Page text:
If you want influencers to promote your brand, you might want to take them to Miami.
Or to a barbecue, or to Coachella, or somewhere else in the world. Regardless of the location, keeping a close relationship with the influencers you work with is key to engendering them to a brand, said Boxycharm chief executive officer Yosef Martin. Befriend them, party with them, take them on trips, show them around the office and invite them to meetings — it’s likely to be repaid in the form of a non-paid, organic mention on their social media platforms come unboxing time. In fact, Boxycharm didn’t begin cutting checks to influencers until it had reached $100 million in sales, Martin said.
Boxycharm, a six-year-old beauty subscription box service that works with brands such as Briogeo, Butter London and Farmacy, has been practicing its “influencer experience” strategy for about five years, treating the influencers it works with as literal friends of the brand. Instead of paying influencers directly for mentioning Boxycharm, Martin said the company focuses its budget primarily on developing personal relationships with them by taking them on expensive trips and gifting them with lavish experiences.
“These are the high rollers in the casino, and we treat them [as such],” said Martin, who noted that Tribe Dynamics tracks Boxycharm as receiving nearly a billion mentions on social media per month. “It comes primarily from influencers, and it’s primarily not paid.”
But entertaining influencers goes beyond pricy trips to music festivals and flights to Miami — brands need to develop real life, personal relationships with influencers.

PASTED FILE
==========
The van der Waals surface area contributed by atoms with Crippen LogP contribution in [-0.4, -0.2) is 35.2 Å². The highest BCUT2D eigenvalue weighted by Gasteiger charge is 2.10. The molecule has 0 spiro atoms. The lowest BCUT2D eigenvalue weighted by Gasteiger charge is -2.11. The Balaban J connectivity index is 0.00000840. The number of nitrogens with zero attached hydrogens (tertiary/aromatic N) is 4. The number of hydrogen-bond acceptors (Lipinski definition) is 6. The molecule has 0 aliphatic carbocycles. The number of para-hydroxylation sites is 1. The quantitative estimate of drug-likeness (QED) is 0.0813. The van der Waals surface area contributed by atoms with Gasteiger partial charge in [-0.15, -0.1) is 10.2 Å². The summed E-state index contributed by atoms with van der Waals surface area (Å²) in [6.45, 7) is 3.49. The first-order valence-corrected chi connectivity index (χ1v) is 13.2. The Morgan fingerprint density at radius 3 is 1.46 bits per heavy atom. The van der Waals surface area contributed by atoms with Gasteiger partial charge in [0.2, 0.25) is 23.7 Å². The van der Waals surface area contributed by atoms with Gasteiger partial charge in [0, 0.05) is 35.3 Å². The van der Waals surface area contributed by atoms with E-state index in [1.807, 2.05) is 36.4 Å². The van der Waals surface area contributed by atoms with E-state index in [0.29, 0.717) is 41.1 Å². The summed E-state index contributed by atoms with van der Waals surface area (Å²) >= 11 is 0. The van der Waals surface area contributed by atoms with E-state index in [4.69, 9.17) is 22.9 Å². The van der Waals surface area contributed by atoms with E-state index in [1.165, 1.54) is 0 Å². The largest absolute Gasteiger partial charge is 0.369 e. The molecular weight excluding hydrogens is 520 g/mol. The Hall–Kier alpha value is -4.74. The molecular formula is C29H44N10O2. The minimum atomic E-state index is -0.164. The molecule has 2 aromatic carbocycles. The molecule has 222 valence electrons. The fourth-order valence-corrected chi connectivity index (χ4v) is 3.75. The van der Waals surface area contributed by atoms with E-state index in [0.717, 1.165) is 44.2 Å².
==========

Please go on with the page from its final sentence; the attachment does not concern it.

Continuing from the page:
“Why would you have someone mentioning you? Why would they want to do it with a passion?” Martin asked. “If you’re their cousin, their friend…they’ll do it. Build relationships, don’t see them as numbers — get to know them, see them as people. They are going to bring a lot of value.”
Not all the influencer experiences Boxycharm counts on for relationship building are of the luxury variety — sometimes, the brand will invite influencers to its offices, and that works, too. “One guy, he came to our office and sat with us in the curation process and looked at the products for the next [season],” Martin said. “That was the best time he spent with us. Later on, he started talking about the product [on social media] just because he saw them [in the office].”
Martin encouraged brands to allow influencers to own creative control over the posting of a product, noting that Boxycharm never sends product to influencers with specific instructions for posting. “When we give them something, we’re asking them to do their thing — we don’t give directions,” he said. “It needs to stay authentic and true to them.”